Magazine article AI Magazine

RoboCup-97: The First Robot World Cup Soccer Games and Conferences

Magazine article AI Magazine

RoboCup-97: The First Robot World Cup Soccer Games and Conferences

Article excerpt

RoboCup-97, The First Robot World Cup Soccer Games and Conferences, was held at the Fifteenth International Joint Conference on Artificial Intelligence. There were two leagues: (1) real robot and (2) simulation. Ten teams participated in the realrobot league and 29 teams in the simulation league. Over 150 researchers attended the technical workshop. The world champions are CMUNTED (Carnegie Mellon University) for the small-size league, DREAMrEAM (University of Southern Califor nia) and TRACKIES (Osaka University, Japan) for the middle-size league, and AT-HUMBOLDT (Humboldt University) for the simulation league. The Scientific Challenge Award was given to Sean Luke (University of Maryland) for his genetic programming-based simulation team LUKE, and the Engineering Challenge Awards were given to uTOw UNITED (Utsunomiya University, Toyo University, and Riken, Japan) and RMIT (Royal Melbourne Institute of Technology, Australia) for designing novel omnidirectional driving mechanisms. Over 5000 spectators and 70 international media covered the competition worldwide. RoboCup-98, the Second Robot World Cup Soccer, was held in conjunction with the Third International Conference on Multiagent Systems in Paris, France, in July 1998.

RoboCup is an attempt to promote AI and robotics research by providing a comon task, soccer, for evaluation of various theories, algorithms, and agent architectures (Kitano, Asada, et al. 1997). RoboCup-97, the First Robot World Cup Soccer Games and Conferences, was held on 22-28 August 1997 at the Fifteenth International Joint Conference on Artificial Intelligence (IJCAI-97) (figure 1). It was organized by RoboCup Japanese National Committee and Nihon Keizai Shinbun Inc., and it was sponsored by Namco Limited, Sony Corporation, Nihon Sun Microsystems K.K., and Itochu Techno-Science Corporation. Over 5000 people watched the games, and over 100 international media (such as CNN, ABC, Le Monde, Le Figaro, Der Spigel, The Australian, NHK, and Sky Channels), as well as prominent scientific magazines such as Science, covered them. The First RoboCup Workshop was also held (Kitano 1997). This article reports on RoboCup-9 7.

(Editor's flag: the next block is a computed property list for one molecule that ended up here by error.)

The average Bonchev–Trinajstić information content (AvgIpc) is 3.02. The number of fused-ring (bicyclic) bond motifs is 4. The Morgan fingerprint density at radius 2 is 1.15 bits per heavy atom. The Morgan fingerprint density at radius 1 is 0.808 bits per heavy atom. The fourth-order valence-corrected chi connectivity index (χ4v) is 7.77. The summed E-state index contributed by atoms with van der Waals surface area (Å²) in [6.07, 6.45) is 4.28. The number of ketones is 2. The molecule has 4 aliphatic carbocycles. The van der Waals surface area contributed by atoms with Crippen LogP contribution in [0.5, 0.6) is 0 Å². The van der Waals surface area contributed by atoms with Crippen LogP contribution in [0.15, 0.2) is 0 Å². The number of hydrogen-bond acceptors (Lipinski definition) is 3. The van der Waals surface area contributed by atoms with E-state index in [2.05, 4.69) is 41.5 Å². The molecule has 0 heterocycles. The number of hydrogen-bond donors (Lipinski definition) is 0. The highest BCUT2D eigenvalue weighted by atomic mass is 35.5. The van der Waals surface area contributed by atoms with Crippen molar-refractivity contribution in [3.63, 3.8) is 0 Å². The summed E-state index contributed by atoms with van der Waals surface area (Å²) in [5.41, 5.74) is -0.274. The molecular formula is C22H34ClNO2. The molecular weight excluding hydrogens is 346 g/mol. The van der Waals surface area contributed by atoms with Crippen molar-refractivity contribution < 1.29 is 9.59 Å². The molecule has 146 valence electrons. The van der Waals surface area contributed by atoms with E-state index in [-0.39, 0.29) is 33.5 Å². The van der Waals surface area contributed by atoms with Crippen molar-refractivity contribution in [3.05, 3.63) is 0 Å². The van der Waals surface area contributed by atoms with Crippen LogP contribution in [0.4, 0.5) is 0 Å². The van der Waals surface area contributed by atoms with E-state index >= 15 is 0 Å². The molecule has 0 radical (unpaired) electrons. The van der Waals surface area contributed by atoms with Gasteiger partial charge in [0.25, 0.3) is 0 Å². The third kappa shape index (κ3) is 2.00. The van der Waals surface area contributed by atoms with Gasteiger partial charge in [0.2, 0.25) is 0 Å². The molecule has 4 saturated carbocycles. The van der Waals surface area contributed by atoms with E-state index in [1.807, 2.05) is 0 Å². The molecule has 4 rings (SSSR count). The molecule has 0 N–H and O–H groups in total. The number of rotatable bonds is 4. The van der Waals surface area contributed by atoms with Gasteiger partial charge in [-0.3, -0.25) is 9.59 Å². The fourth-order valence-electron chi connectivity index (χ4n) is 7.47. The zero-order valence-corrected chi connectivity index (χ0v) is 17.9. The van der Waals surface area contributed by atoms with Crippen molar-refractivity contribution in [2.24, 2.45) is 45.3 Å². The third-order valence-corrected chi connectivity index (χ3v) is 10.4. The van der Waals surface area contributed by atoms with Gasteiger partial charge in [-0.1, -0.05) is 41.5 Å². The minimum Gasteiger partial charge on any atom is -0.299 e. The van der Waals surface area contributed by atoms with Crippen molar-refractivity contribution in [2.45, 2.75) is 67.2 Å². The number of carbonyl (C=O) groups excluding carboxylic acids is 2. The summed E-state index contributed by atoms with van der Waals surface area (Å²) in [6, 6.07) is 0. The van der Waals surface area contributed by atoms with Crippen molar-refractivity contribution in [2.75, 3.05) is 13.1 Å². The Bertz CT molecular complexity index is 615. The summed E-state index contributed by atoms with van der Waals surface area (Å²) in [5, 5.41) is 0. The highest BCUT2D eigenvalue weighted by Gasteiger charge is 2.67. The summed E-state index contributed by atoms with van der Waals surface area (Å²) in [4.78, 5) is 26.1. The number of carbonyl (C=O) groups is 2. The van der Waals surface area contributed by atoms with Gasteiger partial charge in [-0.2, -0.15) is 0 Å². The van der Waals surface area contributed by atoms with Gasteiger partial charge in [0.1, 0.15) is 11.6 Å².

RoboCup-97 had two leagues: (1) the realrobot league and (2) the simulation league. Aside from the world championship awards, RoboCup created the RoboCup Scientific Challenge Award and the Engineering Challenge Award to be equally prestigious. Detailed information about RoboCup is given at www. In this issue of AI Magazine, winners of each league contributed an article describing scientific aspects of their teams.

Real-Robot League

The Real-Robot League, which uses physical robots to play soccer games, consists of several categories. At RoboCup-97, there were two categories for game competition and one for skill competition.

The small-size league is a team consisting of five robots and plays on a field that is equivalent to one Ping-Pong table. Each robot is about 15 centimeters (cm) in diameter, or under 180 cm2, and the maximum length must be less than 18 cm. An orange golf ball is used.

In the middle-size league, there are five robots to a team, and each robot must be less than 50 cm in diameter, or 2,000 cm2. A Federation Internationale de Football Association (FIFA) size-4 Futsal ball is used. The field of play is equivalent to 9 Ping-Pong tables (3 tables by 3 tables).

The expert-robot league is for competition between robots having special skills. These skills concentrate on isolated aspects of the game of soccer.

For the real-robot league at RoboCup-97, about 10 teams throughout the world participated in the competition: 4 teams (CMUNITED [Carnegie Mellon University (CMU)], MICROB [Paris-VI, France], ROGI-II [University of Girona, Spain], and NAIST [Nara Advanced Institute of Science and Technology (NAIST),) in the small-size robot league, 5 teams (DREAMTEAM Information Sciences Institute-University of Southern California (USC-ISI)], TRACKIES [Osaka University, Japan], ULLANTA [Ullanta Performance Robotics, Royal Melbourne Institute of Technology (RMIT), Australia], and UTTORI UNITED [a joint team of Riken, Toyo University, and Utsunomiya University,) in the middle-size league, and 2 teams (RMIT [Australia] and Colorado School of Mines) in the expert-robot league. …

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